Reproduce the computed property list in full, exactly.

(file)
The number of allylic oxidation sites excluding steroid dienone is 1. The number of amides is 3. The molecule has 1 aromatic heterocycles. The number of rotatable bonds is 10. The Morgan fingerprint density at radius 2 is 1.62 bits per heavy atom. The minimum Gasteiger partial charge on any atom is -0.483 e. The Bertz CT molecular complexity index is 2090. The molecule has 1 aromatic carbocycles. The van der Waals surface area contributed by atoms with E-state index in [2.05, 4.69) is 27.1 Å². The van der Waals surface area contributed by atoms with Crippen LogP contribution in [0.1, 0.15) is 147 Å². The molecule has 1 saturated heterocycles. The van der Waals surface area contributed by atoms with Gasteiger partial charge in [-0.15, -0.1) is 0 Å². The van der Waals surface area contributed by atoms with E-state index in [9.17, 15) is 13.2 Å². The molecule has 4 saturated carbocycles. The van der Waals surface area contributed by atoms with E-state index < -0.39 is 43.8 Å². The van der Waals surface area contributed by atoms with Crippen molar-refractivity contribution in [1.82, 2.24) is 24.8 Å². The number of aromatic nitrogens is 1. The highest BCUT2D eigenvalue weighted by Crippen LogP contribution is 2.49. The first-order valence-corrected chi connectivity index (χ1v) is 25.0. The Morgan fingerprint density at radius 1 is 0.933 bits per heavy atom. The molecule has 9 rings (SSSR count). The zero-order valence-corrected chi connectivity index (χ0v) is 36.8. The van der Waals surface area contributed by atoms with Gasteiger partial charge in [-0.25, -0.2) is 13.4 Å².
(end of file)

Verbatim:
The number of allylic oxidation sites excluding steroid dienone is 1. The number of amides is 3. The molecule has 1 aromatic heterocycles. The number of rotatable bonds is 10. The Morgan fingerprint density at radius 2 is 1.62 bits per heavy atom. The minimum Gasteiger partial charge on any atom is -0.483 e. The Bertz CT molecular complexity index is 2090. The molecule has 1 aromatic carbocycles. The van der Waals surface area contributed by atoms with E-state index in [2.05, 4.69) is 27.1 Å². The van der Waals surface area contributed by atoms with Crippen LogP contribution in [0.1, 0.15) is 147 Å². The molecule has 1 saturated heterocycles. The van der Waals surface area contributed by atoms with Gasteiger partial charge in [-0.15, -0.1) is 0 Å². The van der Waals surface area contributed by atoms with E-state index in [9.17, 15) is 13.2 Å². The molecule has 4 saturated carbocycles. The van der Waals surface area contributed by atoms with E-state index < -0.39 is 43.8 Å². The van der Waals surface area contributed by atoms with Crippen molar-refractivity contribution in [1.82, 2.24) is 24.8 Å². The number of aromatic nitrogens is 1. The highest BCUT2D eigenvalue weighted by Crippen LogP contribution is 2.49. The first-order valence-corrected chi connectivity index (χ1v) is 25.0. The Morgan fingerprint density at radius 1 is 0.933 bits per heavy atom. The molecule has 9 rings (SSSR count). The zero-order valence-corrected chi connectivity index (χ0v) is 36.8. The van der Waals surface area contributed by atoms with Gasteiger partial charge in [-0.25, -0.2) is 13.4 Å².